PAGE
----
The physicist David Bohm and the artist Charles Biederman wrote letters to each other on relationships between art and science, amounting to 4000 pages! This book presents some of these letters, edited by Paavo Pylkkanen. The letters are fascinating, brimming with ideas, and even opening the book at random and reading a few lines provides something to think about. Bohm, as seen earlier in a review of his biography, sought to find the universal principles of life, the inner reflecting the outer, and vice versa. Biederman, a structurist in his artistic style, tried to represent the structure of reality through geometric planes. Among the aspects they discussed was how the past existed in the present, each moment therefore, representing an inexhaustible totality. They discussed art, physics, nature, time, relativity, identity, and a lot more. A refreshing book to delve into, to look at two intellectuals exploring the nuances of life.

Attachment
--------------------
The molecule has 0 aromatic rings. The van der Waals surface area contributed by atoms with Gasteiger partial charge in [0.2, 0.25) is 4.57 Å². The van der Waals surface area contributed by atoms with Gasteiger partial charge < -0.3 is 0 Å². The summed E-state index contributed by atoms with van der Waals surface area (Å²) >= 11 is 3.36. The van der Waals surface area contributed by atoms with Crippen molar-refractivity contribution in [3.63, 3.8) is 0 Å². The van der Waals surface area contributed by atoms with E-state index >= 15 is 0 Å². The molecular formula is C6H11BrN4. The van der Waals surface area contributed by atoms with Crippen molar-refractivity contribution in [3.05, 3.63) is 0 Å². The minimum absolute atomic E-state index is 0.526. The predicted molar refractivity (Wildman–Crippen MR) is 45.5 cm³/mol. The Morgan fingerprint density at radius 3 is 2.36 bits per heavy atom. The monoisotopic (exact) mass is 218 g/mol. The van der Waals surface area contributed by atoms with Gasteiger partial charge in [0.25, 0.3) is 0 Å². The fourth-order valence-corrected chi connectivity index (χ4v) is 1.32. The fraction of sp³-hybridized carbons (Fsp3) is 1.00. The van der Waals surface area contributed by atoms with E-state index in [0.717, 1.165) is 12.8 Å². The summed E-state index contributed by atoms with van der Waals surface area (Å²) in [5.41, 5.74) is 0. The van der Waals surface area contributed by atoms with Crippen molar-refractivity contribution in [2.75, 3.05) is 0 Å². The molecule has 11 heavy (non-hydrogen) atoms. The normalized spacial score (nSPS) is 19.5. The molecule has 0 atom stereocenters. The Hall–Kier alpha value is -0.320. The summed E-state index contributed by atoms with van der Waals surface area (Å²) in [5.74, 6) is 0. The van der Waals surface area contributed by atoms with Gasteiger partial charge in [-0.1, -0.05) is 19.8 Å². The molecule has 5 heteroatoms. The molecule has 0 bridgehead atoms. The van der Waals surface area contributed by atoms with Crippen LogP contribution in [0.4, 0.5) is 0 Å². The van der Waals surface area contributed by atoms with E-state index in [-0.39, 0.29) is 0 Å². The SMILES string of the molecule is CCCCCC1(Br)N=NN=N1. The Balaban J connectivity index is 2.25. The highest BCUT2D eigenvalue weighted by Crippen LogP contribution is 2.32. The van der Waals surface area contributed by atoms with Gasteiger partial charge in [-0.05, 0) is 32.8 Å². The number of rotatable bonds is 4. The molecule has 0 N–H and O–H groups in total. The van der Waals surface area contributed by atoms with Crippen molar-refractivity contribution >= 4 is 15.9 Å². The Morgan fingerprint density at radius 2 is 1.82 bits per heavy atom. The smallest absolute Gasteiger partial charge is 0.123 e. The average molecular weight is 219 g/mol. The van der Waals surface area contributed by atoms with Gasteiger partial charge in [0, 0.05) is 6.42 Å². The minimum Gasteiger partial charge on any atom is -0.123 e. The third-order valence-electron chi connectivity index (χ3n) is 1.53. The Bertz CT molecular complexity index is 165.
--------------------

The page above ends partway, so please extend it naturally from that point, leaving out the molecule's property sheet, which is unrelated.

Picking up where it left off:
- The philosopher Jiddu Krishnamurti advocated having an open mind. A freedom from all beliefs was essential. This seems a very valid approach to life, even though in his later years Krishnamurti seemed to subscribe to several beliefs…more on that later.
C W Leadbeater, in The Masters and the Path, also puts forth the view that one should be free of beliefs and conditioning–and then goes on to describe his own beliefs! So this freedom is required only so that one can take on new ideas and believe in them. Is it the same with Krishnamurti? If one insists that ‘Truth is a pathless land’, as he said, isn’t that a belief, a concept?